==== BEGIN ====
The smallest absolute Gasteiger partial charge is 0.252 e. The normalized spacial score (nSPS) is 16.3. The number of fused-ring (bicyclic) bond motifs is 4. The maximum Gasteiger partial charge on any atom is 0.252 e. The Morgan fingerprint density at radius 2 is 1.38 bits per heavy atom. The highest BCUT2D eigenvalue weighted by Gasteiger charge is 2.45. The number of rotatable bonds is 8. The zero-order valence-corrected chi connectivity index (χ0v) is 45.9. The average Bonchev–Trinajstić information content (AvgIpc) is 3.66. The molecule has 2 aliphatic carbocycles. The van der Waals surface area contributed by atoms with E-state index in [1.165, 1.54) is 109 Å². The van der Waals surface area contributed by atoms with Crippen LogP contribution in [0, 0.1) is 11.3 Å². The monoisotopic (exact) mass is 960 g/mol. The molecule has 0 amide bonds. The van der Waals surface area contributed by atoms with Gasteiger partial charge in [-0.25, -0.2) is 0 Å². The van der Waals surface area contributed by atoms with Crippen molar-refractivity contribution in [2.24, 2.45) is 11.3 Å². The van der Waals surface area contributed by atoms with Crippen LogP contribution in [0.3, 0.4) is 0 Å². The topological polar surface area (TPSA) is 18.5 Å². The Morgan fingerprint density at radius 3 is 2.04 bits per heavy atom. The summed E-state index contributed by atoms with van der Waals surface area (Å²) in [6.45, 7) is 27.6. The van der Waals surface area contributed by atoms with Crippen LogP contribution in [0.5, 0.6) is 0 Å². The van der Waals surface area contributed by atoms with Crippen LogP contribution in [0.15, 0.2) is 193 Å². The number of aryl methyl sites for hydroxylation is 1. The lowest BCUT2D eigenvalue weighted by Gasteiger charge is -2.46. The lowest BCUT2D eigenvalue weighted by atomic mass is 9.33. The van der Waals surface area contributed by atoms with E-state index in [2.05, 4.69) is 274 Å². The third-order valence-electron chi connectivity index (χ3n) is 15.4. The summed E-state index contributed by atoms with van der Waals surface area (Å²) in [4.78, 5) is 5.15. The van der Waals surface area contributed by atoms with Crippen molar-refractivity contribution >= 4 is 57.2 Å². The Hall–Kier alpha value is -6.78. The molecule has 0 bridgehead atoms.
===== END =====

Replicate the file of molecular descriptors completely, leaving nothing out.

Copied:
The smallest absolute Gasteiger partial charge is 0.252 e. The normalized spacial score (nSPS) is 16.3. The number of fused-ring (bicyclic) bond motifs is 4. The maximum Gasteiger partial charge on any atom is 0.252 e. The Morgan fingerprint density at radius 2 is 1.38 bits per heavy atom. The highest BCUT2D eigenvalue weighted by Gasteiger charge is 2.45. The number of rotatable bonds is 8. The zero-order valence-corrected chi connectivity index (χ0v) is 45.9. The average Bonchev–Trinajstić information content (AvgIpc) is 3.66. The molecule has 2 aliphatic carbocycles. The van der Waals surface area contributed by atoms with E-state index in [1.165, 1.54) is 109 Å². The van der Waals surface area contributed by atoms with Crippen LogP contribution in [0, 0.1) is 11.3 Å². The monoisotopic (exact) mass is 960 g/mol. The molecule has 0 amide bonds. The van der Waals surface area contributed by atoms with Gasteiger partial charge in [-0.25, -0.2) is 0 Å². The van der Waals surface area contributed by atoms with Crippen molar-refractivity contribution in [2.24, 2.45) is 11.3 Å². The van der Waals surface area contributed by atoms with Crippen LogP contribution in [0.3, 0.4) is 0 Å². The topological polar surface area (TPSA) is 18.5 Å². The Morgan fingerprint density at radius 3 is 2.04 bits per heavy atom. The summed E-state index contributed by atoms with van der Waals surface area (Å²) in [6.45, 7) is 27.6. The van der Waals surface area contributed by atoms with Crippen LogP contribution in [0.5, 0.6) is 0 Å². The van der Waals surface area contributed by atoms with Crippen LogP contribution in [0.15, 0.2) is 193 Å². The number of aryl methyl sites for hydroxylation is 1. The lowest BCUT2D eigenvalue weighted by Gasteiger charge is -2.46. The lowest BCUT2D eigenvalue weighted by atomic mass is 9.33. The van der Waals surface area contributed by atoms with E-state index in [2.05, 4.69) is 274 Å². The third-order valence-electron chi connectivity index (χ3n) is 15.4. The summed E-state index contributed by atoms with van der Waals surface area (Å²) in [4.78, 5) is 5.15. The van der Waals surface area contributed by atoms with Crippen molar-refractivity contribution >= 4 is 57.2 Å². The Hall–Kier alpha value is -6.78. The molecule has 0 bridgehead atoms.